48 relations: Admiralty, Air attaché, Air Ministry, Air-Britain, Alex Henshaw, Amy Johnson, Argentine Air Force, Belgian Air Component, Berlin, Beryl Markham, Buenos Aires, C. W. A. Scott, Conventional landing gear, De Havilland Gipsy Six, Edgar Percival, England, Flap (aeronautics), Fleet Air Arm, Governor-General's Flight RAAF, Gravesend, Hunting Aircraft, Iraqi Air Force, Jim Mollison, Johannesburg, Lisbon, List of aircraft of the Fleet Air Arm, List of aircraft of the Royal Air Force, List of aircraft of World War II, Luftwaffe, Luton, Luton Airport, Messerschmitt Bf 108, Miles Messenger, Monoplane, No. 24 Squadron RAF, No. 42 Squadron RNZAF, Percival Gull, Percival Proctor, Portsmouth, Royal Air Force, Royal Australian Air Force, Royal Navy, Royal New Zealand Air Force, South Africa, The Schlesinger African Air Race, United Kingdom, World War II, 1935 in aviation.
The Admiralty, originally known as the Office of the Admiralty and Marine Affairs, was the government department responsible for the command of the Royal Navy firstly in the Kingdom of England, secondly in the Kingdom of Great Britain, and from 1801 to 1964, the United Kingdom and former British Empire.
An air attaché is an Air Force officer who is part of a diplomatic mission; this post is normally filled by a high-ranking officer.
The Air Ministry was a department of the Government of the United Kingdom with the responsibility of managing the affairs of the Royal Air Force, that existed from 1918 to 1964.
Air-Britain, traditionally sub-titled "The International Association of Aviation Enthusiasts", is a non-profit aviation society founded in July 1948.
Alexander Adolphus Dumfries Henshaw, (7 November 1912 – 24 February 2007) was a British air racer in the 1930s and a test pilot for Vickers Armstrong during the Second World War.
Amy Johnson (1 July 1903 – 5 January 1941) was a pioneering English aviator who was the first female pilot to fly alone from Britain to Australia.
The Argentine Air Force (Fuerza Aérea Argentina, or simply FAA) is the national aviation branch of the Armed Forces of the Argentine Republic.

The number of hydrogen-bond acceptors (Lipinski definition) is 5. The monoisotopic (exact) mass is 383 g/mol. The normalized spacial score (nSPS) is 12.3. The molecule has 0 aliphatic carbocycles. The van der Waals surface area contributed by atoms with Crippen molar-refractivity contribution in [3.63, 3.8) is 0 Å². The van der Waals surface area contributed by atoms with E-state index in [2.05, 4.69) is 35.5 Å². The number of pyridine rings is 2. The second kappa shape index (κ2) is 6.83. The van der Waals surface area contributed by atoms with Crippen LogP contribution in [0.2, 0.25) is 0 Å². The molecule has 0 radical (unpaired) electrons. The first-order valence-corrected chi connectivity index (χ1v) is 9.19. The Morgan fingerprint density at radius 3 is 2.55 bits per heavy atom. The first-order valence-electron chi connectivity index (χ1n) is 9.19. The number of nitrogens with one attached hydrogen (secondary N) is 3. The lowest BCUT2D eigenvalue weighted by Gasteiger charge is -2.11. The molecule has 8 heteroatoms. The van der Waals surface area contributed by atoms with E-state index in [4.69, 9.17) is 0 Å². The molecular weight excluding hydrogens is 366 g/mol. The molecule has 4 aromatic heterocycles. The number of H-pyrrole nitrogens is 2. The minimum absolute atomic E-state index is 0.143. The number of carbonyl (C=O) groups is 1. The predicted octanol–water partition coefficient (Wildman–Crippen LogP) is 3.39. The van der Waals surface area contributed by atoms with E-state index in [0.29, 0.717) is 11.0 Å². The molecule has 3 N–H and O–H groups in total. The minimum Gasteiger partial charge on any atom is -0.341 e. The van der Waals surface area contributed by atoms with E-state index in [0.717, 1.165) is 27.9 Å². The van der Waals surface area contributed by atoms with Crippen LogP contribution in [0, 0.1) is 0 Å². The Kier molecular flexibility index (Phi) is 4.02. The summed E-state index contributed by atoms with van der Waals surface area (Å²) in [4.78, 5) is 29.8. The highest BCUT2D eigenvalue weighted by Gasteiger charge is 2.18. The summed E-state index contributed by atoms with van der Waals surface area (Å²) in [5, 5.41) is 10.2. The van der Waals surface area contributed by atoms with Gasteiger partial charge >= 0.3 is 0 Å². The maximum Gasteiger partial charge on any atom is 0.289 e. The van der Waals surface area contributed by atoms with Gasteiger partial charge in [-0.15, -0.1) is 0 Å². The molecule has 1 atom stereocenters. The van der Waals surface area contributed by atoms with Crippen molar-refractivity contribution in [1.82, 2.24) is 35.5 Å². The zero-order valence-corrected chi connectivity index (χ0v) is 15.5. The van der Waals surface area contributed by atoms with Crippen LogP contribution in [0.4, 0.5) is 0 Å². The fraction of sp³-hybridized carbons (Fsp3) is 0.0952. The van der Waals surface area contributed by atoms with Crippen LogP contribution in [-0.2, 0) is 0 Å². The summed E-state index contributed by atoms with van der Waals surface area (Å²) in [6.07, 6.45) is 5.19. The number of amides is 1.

The Belgian Air Component (Luchtcomponent, Composante air) is the air arm of the Belgian Armed Forces, and until January 2002 it was officially known as the Belgian Air Force (Belgische Luchtmacht; Force aérienne belge).
Berlin is the capital and the largest city of Germany, as well as one of its 16 constituent states.
Beryl Markham (née Clutterbuck; 26 October 1902 – 3 August 1986) was a British-born Kenyan aviator (one of the first bush pilots), adventurer, racehorse trainer and author.
Buenos Aires is the capital and most populous city of Argentina.
Flight Lieutenant Charles William Anderson Scott, AFC (13 February 1903 – 15 April 1946) was an English aviator, best known for winning the MacRobertson Air Race in 1934.
Conventional landing gear, or tailwheel-type landing gear, is an aircraft undercarriage consisting of two main wheels forward of the center of gravity and a small wheel or skid to support the tail.
The de Havilland Gipsy Six is a British six-cylinder, air-cooled, inverted inline piston engine developed for aircraft use in the 1930s.
Edgar Wikner Percival (23 February 1897 – 21 January 1984) was a noted Australian aircraft designer and pilot whose aircraft were distinguished by speed and grace.
England is a country that is part of the United Kingdom.
Flaps are a type of high-lift device used to increase the lift of an aircraft wing at a given airspeed.
The Fleet Air Arm (FAA) is the branch of the British Royal Navy responsible for the operation of naval aircraft.
The Governor-General's Flight was a Royal Australian Air Force transport unit.
Gravesend is an ancient town in northwest Kent, England, situated 21 miles (35 km) east-southeast of Charing Cross (central London) on the south bank of the Thames Estuary and opposite Tilbury in Essex.